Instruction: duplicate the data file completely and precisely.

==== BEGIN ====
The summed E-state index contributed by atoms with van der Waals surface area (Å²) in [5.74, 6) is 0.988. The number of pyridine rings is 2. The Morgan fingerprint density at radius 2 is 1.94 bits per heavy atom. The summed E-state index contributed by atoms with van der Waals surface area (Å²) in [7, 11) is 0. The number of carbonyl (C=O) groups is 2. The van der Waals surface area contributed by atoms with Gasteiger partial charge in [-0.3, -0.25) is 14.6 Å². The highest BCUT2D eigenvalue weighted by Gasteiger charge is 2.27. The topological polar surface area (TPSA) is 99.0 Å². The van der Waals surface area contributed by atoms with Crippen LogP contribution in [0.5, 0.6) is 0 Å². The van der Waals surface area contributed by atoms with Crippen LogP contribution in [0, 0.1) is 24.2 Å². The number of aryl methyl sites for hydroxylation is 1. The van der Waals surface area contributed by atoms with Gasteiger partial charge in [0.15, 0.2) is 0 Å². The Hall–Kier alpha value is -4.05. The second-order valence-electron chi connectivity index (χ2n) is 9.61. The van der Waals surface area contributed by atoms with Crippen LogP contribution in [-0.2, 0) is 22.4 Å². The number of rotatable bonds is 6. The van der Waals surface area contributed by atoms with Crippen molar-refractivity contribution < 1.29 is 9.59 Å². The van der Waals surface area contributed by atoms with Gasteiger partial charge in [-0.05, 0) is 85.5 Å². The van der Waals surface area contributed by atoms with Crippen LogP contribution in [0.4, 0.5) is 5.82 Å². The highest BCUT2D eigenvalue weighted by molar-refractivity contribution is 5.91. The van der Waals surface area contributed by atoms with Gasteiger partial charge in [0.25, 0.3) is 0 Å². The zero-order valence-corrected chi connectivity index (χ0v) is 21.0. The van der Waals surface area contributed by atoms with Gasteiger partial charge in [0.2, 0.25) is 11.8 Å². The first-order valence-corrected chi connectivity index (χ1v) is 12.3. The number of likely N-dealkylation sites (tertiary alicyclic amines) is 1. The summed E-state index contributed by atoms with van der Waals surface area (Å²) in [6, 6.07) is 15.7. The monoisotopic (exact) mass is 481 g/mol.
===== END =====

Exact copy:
The summed E-state index contributed by atoms with van der Waals surface area (Å²) in [5.74, 6) is 0.988. The number of pyridine rings is 2. The Morgan fingerprint density at radius 2 is 1.94 bits per heavy atom. The summed E-state index contributed by atoms with van der Waals surface area (Å²) in [7, 11) is 0. The number of carbonyl (C=O) groups is 2. The van der Waals surface area contributed by atoms with Gasteiger partial charge in [-0.3, -0.25) is 14.6 Å². The highest BCUT2D eigenvalue weighted by Gasteiger charge is 2.27. The topological polar surface area (TPSA) is 99.0 Å². The van der Waals surface area contributed by atoms with Crippen LogP contribution in [0.5, 0.6) is 0 Å². The van der Waals surface area contributed by atoms with Crippen LogP contribution in [0, 0.1) is 24.2 Å². The number of aryl methyl sites for hydroxylation is 1. The van der Waals surface area contributed by atoms with Gasteiger partial charge in [0.15, 0.2) is 0 Å². The Hall–Kier alpha value is -4.05. The second-order valence-electron chi connectivity index (χ2n) is 9.61. The van der Waals surface area contributed by atoms with Crippen LogP contribution in [-0.2, 0) is 22.4 Å². The number of rotatable bonds is 6. The van der Waals surface area contributed by atoms with Crippen molar-refractivity contribution < 1.29 is 9.59 Å². The van der Waals surface area contributed by atoms with Gasteiger partial charge in [-0.05, 0) is 85.5 Å². The van der Waals surface area contributed by atoms with Crippen LogP contribution in [0.4, 0.5) is 5.82 Å². The highest BCUT2D eigenvalue weighted by molar-refractivity contribution is 5.91. The van der Waals surface area contributed by atoms with Gasteiger partial charge in [0.25, 0.3) is 0 Å². The zero-order valence-corrected chi connectivity index (χ0v) is 21.0. The van der Waals surface area contributed by atoms with Gasteiger partial charge in [0.2, 0.25) is 11.8 Å². The first-order valence-corrected chi connectivity index (χ1v) is 12.3. The number of likely N-dealkylation sites (tertiary alicyclic amines) is 1. The summed E-state index contributed by atoms with van der Waals surface area (Å²) in [6, 6.07) is 15.7. The monoisotopic (exact) mass is 481 g/mol.